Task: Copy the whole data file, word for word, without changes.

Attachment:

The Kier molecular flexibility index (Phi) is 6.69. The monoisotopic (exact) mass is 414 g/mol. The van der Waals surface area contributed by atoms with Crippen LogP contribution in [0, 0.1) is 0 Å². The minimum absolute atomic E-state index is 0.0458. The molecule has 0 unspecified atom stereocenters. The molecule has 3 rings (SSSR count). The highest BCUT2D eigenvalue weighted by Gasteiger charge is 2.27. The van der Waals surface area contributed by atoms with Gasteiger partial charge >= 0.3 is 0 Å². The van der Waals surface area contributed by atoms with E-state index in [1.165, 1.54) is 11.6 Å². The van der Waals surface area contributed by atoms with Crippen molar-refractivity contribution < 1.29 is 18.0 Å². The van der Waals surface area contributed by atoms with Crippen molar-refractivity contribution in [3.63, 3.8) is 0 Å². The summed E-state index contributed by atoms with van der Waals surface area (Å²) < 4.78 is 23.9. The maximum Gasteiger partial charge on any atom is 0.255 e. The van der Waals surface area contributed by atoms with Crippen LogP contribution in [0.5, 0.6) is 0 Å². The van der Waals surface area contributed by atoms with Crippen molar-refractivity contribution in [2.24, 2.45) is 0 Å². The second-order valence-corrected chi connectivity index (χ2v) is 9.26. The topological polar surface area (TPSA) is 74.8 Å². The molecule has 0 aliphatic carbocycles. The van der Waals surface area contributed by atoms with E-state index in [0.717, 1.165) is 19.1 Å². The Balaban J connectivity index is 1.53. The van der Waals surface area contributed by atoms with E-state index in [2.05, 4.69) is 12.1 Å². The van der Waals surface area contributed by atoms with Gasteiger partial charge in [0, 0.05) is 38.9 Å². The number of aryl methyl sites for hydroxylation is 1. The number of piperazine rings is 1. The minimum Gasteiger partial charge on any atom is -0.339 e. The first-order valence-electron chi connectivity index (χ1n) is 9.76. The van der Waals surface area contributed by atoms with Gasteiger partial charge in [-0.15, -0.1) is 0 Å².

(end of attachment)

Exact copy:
The Kier molecular flexibility index (Phi) is 6.69. The monoisotopic (exact) mass is 414 g/mol. The van der Waals surface area contributed by atoms with Crippen LogP contribution in [0, 0.1) is 0 Å². The minimum absolute atomic E-state index is 0.0458. The molecule has 0 unspecified atom stereocenters. The molecule has 3 rings (SSSR count). The highest BCUT2D eigenvalue weighted by Gasteiger charge is 2.27. The van der Waals surface area contributed by atoms with Gasteiger partial charge >= 0.3 is 0 Å². The van der Waals surface area contributed by atoms with E-state index in [1.165, 1.54) is 11.6 Å². The van der Waals surface area contributed by atoms with Crippen molar-refractivity contribution < 1.29 is 18.0 Å². The van der Waals surface area contributed by atoms with Crippen molar-refractivity contribution in [3.63, 3.8) is 0 Å². The summed E-state index contributed by atoms with van der Waals surface area (Å²) < 4.78 is 23.9. The maximum Gasteiger partial charge on any atom is 0.255 e. The van der Waals surface area contributed by atoms with Crippen LogP contribution in [0.5, 0.6) is 0 Å². The van der Waals surface area contributed by atoms with Crippen molar-refractivity contribution in [2.24, 2.45) is 0 Å². The second-order valence-corrected chi connectivity index (χ2v) is 9.26. The topological polar surface area (TPSA) is 74.8 Å². The molecule has 0 aliphatic carbocycles. The van der Waals surface area contributed by atoms with E-state index in [0.717, 1.165) is 19.1 Å². The Balaban J connectivity index is 1.53. The van der Waals surface area contributed by atoms with E-state index in [2.05, 4.69) is 12.1 Å². The van der Waals surface area contributed by atoms with Gasteiger partial charge in [0, 0.05) is 38.9 Å². The number of aryl methyl sites for hydroxylation is 1. The number of piperazine rings is 1. The minimum Gasteiger partial charge on any atom is -0.339 e. The first-order valence-electron chi connectivity index (χ1n) is 9.76. The van der Waals surface area contributed by atoms with Gasteiger partial charge in [-0.15, -0.1) is 0 Å².